2003 Birkie Notes
February 26, 2003
In recent years, the American Birkebeiner has been part of
the FIS Marathon Series. However, the full FIS rules have
not been applied until this season. Last summer and again
in January, the major sponsored teams were sent notifications
of FIS commercial marking rules and the new elite wave separation.
The Pre-Race Birch Scroll also carried a notification.
In short, there would be an elite-A and elite-B wave. Skiers
in the elite-A wave would be internationally and nationally
licensed racers and would have to conform to the FIS commercial
marking rules. Skiers in the elite-B wave would not have to
adhere to these FIS rules. The original plan was to start
both waves at the same time, with the elite-A wave skiers
up front, separated by some distance from the elite-B wave
skiers. Most of the major sponsored teams decided to start
out from the elite-B wave, as this would allow them to use
their normal uniforms and still compete against the best racers.
However, sometime on Thursday (and perhaps as early as Wednesday)
prior to the race, the FIS Technical Delegate Thomas Nowak
of Germany informed the organizers that the elite-A and elite-B
waves could not start at the same time. While there is some
debate as to exactly when the various major sponsor teams
knew of this new change, it was clear by Friday night that
some scrambling was going on. Those major sponsored skiers
had to make a tough choice: cover up their FIS illegal logos
and go with the elite-A wave skiers, or start two minutes
back in the elite-B wave.
Unfortunately, this change in the elite wave starts was not
disclosed to the public nor to the rest of the elite wave
skiers until just before race start on Saturday morning. While
a few top skiers were tipped off in time to make the switch
to the elite-A wave, many qualified racers were not notified
in time and had the possible disadvantage of not skiing with
some of their top competitors.
These changes in wave placements, especially on race day
morning, were a large factor in the delays in issuing complete
results on Saturday.
Looking forward, the Birkie organization will undoubtly examine
the elite wave issue and attempt to develop a system that
allows a more even and fair representation for all the elite
skiers involved. It is also our hope that they will find a
way to restore the womens elite wave(s) that gave the Birkie
part of its unique character.
Logo No Go
The FIS rules on commercial markings are a bit lengthy (see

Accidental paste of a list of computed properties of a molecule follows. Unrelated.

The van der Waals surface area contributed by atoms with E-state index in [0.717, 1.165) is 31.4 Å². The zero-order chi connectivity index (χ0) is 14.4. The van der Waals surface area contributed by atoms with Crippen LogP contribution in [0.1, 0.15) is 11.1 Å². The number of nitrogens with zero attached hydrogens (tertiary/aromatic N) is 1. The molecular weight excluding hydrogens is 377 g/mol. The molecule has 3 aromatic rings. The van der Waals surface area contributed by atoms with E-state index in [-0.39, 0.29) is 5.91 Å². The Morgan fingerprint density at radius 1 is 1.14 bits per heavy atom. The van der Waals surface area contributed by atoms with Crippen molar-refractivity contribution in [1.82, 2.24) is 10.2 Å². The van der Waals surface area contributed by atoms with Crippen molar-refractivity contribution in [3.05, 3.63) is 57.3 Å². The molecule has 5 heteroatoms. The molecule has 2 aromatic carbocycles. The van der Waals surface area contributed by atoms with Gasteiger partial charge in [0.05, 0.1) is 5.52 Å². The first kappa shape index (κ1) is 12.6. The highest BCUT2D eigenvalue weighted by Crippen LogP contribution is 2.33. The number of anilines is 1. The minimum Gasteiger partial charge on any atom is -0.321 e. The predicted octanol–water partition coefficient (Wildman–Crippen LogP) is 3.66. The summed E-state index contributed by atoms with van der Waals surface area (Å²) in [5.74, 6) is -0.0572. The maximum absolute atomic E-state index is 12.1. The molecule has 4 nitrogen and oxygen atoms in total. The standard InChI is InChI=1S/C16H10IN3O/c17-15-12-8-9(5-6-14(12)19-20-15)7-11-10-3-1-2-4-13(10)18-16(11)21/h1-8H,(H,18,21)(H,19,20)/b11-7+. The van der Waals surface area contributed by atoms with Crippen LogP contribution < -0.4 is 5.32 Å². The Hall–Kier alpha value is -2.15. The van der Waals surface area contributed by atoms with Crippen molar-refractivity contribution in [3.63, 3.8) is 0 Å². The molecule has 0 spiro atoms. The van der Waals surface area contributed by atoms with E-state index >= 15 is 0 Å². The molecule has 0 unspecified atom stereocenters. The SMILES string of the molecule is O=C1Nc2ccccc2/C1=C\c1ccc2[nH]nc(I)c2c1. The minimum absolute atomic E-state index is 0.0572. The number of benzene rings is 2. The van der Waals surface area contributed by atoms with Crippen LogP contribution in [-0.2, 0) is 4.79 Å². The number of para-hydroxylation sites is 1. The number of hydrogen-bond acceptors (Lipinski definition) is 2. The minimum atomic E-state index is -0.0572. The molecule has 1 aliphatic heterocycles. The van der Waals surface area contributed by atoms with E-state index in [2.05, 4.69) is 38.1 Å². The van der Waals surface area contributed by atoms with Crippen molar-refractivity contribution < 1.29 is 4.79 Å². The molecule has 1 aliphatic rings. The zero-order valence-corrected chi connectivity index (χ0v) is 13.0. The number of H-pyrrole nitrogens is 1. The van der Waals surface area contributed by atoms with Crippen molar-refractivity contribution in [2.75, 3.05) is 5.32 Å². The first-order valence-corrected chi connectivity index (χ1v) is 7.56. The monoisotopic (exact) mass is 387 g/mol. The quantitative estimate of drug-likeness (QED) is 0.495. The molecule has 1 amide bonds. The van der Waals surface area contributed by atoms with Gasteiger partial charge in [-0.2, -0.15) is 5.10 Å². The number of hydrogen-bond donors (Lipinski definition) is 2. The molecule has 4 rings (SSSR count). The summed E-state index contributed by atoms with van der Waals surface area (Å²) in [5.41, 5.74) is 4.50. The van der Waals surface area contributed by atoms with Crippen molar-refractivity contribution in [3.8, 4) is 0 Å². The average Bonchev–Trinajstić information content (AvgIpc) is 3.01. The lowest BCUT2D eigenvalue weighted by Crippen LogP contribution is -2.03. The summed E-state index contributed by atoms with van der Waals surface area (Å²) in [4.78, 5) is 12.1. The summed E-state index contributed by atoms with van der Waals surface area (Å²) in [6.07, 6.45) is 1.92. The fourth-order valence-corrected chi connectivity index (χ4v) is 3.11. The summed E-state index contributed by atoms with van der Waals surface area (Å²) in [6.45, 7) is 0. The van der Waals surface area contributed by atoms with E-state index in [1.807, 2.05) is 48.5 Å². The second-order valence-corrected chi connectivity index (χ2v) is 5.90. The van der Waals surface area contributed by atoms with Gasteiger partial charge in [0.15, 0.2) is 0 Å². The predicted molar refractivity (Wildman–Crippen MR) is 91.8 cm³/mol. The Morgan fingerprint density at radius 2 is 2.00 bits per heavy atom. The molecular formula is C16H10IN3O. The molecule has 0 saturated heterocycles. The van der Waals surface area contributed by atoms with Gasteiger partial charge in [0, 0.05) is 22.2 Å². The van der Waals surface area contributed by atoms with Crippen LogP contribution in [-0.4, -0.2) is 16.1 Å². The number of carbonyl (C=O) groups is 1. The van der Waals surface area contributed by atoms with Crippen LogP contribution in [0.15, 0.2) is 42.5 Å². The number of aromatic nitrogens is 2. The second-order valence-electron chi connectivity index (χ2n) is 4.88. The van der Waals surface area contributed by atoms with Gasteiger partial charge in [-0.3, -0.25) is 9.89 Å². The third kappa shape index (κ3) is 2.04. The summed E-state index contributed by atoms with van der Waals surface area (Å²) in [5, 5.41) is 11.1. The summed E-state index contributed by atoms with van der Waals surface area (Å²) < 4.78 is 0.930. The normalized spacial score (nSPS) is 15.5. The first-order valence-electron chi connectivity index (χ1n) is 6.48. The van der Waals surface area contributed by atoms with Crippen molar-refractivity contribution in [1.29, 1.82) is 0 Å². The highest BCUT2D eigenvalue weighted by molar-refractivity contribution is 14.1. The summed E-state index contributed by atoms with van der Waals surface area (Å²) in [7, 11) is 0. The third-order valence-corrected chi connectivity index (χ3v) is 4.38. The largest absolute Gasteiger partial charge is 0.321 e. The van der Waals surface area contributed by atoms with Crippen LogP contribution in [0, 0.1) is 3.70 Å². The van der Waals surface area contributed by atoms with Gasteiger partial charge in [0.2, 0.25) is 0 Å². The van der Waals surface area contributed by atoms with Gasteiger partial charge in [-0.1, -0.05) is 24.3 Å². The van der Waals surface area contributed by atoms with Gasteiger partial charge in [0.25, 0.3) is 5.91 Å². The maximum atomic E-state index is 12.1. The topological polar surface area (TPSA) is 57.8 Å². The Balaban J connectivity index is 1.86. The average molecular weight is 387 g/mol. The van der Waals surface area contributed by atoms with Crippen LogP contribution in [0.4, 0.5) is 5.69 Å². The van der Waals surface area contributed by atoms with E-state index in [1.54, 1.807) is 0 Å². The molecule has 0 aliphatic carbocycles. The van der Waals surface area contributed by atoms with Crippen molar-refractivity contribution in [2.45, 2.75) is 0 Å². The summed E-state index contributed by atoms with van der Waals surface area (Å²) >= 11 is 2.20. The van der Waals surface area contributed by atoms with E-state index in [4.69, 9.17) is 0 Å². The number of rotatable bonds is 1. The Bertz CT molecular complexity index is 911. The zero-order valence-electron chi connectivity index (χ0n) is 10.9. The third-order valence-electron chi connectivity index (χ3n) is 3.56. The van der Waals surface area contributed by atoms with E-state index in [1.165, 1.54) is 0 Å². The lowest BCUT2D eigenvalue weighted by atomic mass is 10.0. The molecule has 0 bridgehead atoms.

link below). Much of the rules contain specific details on
logo sizings (down to the square centimeters) and placement
and occurance of the logos.
But perhaps more importantly, and often overlooked, is the
General Principles section which states:
brand or model names which appear on hardware products (skis,
poles, bindings, boots, helmet, etc.) can be shown on starting
bibs or on clothing unless the name represents that of an
effective producer of the clothing in question."
That means that under FIS rules names like Salomon, Fischer,
Madshus, Atomic, Peltonen and Rossignol can not appear on
ski suits unless that company has manufactured the suit. For
example, if Swix (who manufactures ski poles) produced their
own uniform, they would be allowed to have a logo on their
The 2003 Birkie also brought in the new era of doping controls.
The top three finishers and another half dozen to dozen skiers,
chosen at random, were selected for drug testing. The preliminary
results of those tests should come in this week, with final
results roughly two weeks after the event.
Those skiers who examined the course on Thursday afternoon
or Friday wondered how the full race course could be held.
The southern half of the course, especially south facing hills,
had a number of thin and downright bare spots. At one point,
the Technical Delegate Thomas Novak considered limiting the
race to FIS elite skiers only, with everyone else relegated
to some kind of untimed tour status. However, the strength
of the Birkie community came to the rescue. A crew of as many
as 30 shovelers hit the course on Friday and into Friday night,
transforming nearly unskiable sections into snow covered trails
once again. These incredible volunteers should be recognized
with a "Golden Shovel" award for helping the Birkie
regain the full course and allow the wonderful traditional
finish down Main Street that was lacking last year.